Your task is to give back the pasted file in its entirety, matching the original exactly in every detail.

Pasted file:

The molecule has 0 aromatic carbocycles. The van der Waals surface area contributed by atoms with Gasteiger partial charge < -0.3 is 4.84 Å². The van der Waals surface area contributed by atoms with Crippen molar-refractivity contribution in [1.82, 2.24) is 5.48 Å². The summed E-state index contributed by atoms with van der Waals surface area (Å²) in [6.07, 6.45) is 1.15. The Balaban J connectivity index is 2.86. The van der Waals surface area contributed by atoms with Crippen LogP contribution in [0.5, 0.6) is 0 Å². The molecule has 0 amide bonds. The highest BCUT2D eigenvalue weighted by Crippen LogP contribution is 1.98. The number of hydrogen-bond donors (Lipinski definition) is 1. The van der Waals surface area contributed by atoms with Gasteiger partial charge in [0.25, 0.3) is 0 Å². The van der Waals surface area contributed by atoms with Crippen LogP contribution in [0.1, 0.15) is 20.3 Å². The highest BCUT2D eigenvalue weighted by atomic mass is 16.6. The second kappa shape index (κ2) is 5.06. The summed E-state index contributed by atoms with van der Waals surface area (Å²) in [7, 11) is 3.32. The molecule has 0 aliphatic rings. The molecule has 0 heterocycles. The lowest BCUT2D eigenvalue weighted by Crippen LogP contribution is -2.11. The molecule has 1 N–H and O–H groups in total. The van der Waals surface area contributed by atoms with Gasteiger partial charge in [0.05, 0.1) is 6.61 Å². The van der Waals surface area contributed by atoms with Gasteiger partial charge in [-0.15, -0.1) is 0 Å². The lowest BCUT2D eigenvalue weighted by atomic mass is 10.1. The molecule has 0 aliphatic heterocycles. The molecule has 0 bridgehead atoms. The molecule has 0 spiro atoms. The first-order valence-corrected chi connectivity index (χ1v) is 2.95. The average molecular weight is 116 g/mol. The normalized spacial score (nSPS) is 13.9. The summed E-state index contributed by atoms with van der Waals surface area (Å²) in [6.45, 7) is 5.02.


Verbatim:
The molecule has 0 aromatic carbocycles. The van der Waals surface area contributed by atoms with Gasteiger partial charge < -0.3 is 4.84 Å². The van der Waals surface area contributed by atoms with Crippen molar-refractivity contribution in [1.82, 2.24) is 5.48 Å². The summed E-state index contributed by atoms with van der Waals surface area (Å²) in [6.07, 6.45) is 1.15. The Balaban J connectivity index is 2.86. The van der Waals surface area contributed by atoms with Crippen LogP contribution in [0.5, 0.6) is 0 Å². The molecule has 0 amide bonds. The highest BCUT2D eigenvalue weighted by Crippen LogP contribution is 1.98. The number of hydrogen-bond donors (Lipinski definition) is 1. The van der Waals surface area contributed by atoms with Gasteiger partial charge in [0.25, 0.3) is 0 Å². The van der Waals surface area contributed by atoms with Crippen LogP contribution in [0.1, 0.15) is 20.3 Å². The highest BCUT2D eigenvalue weighted by atomic mass is 16.6. The second kappa shape index (κ2) is 5.06. The summed E-state index contributed by atoms with van der Waals surface area (Å²) in [7, 11) is 3.32. The molecule has 0 aliphatic rings. The molecule has 0 heterocycles. The lowest BCUT2D eigenvalue weighted by Crippen LogP contribution is -2.11. The molecule has 1 N–H and O–H groups in total. The van der Waals surface area contributed by atoms with Gasteiger partial charge in [0.05, 0.1) is 6.61 Å². The van der Waals surface area contributed by atoms with Gasteiger partial charge in [-0.15, -0.1) is 0 Å². The lowest BCUT2D eigenvalue weighted by atomic mass is 10.1. The molecule has 0 aliphatic heterocycles. The molecule has 0 bridgehead atoms. The molecule has 0 spiro atoms. The first-order valence-corrected chi connectivity index (χ1v) is 2.95. The average molecular weight is 116 g/mol. The normalized spacial score (nSPS) is 13.9. The summed E-state index contributed by atoms with van der Waals surface area (Å²) in [6.45, 7) is 5.02.